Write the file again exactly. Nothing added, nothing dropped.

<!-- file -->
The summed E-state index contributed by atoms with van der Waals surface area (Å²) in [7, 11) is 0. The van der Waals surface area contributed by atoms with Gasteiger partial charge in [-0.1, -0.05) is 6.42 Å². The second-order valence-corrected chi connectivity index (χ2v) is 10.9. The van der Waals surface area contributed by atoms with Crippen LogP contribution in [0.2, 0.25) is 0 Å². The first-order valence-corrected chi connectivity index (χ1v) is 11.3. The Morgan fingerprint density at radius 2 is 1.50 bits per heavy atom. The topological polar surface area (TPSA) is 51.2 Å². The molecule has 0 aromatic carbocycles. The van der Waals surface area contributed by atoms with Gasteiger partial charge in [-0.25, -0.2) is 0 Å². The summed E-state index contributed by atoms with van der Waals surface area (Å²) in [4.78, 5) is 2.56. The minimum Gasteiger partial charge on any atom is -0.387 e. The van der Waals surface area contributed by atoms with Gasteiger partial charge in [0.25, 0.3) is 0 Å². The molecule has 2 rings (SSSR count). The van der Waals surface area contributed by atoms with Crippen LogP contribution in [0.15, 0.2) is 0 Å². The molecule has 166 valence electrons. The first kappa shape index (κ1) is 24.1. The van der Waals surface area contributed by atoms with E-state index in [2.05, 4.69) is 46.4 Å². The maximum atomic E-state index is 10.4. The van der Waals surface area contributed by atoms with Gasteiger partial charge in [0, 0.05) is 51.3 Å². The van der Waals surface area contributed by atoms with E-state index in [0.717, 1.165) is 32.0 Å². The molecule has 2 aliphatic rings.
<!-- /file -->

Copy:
The summed E-state index contributed by atoms with van der Waals surface area (Å²) in [7, 11) is 0. The van der Waals surface area contributed by atoms with Gasteiger partial charge in [-0.1, -0.05) is 6.42 Å². The second-order valence-corrected chi connectivity index (χ2v) is 10.9. The van der Waals surface area contributed by atoms with Crippen LogP contribution in [0.2, 0.25) is 0 Å². The first-order valence-corrected chi connectivity index (χ1v) is 11.3. The Morgan fingerprint density at radius 2 is 1.50 bits per heavy atom. The topological polar surface area (TPSA) is 51.2 Å². The molecule has 0 aromatic carbocycles. The van der Waals surface area contributed by atoms with Gasteiger partial charge in [-0.25, -0.2) is 0 Å². The summed E-state index contributed by atoms with van der Waals surface area (Å²) in [4.78, 5) is 2.56. The minimum Gasteiger partial charge on any atom is -0.387 e. The van der Waals surface area contributed by atoms with Gasteiger partial charge in [0.25, 0.3) is 0 Å². The molecule has 2 rings (SSSR count). The van der Waals surface area contributed by atoms with Crippen LogP contribution in [0.15, 0.2) is 0 Å². The molecule has 166 valence electrons. The first kappa shape index (κ1) is 24.1. The van der Waals surface area contributed by atoms with E-state index in [2.05, 4.69) is 46.4 Å². The maximum atomic E-state index is 10.4. The van der Waals surface area contributed by atoms with Gasteiger partial charge in [0, 0.05) is 51.3 Å². The van der Waals surface area contributed by atoms with E-state index in [0.717, 1.165) is 32.0 Å². The molecule has 2 aliphatic rings.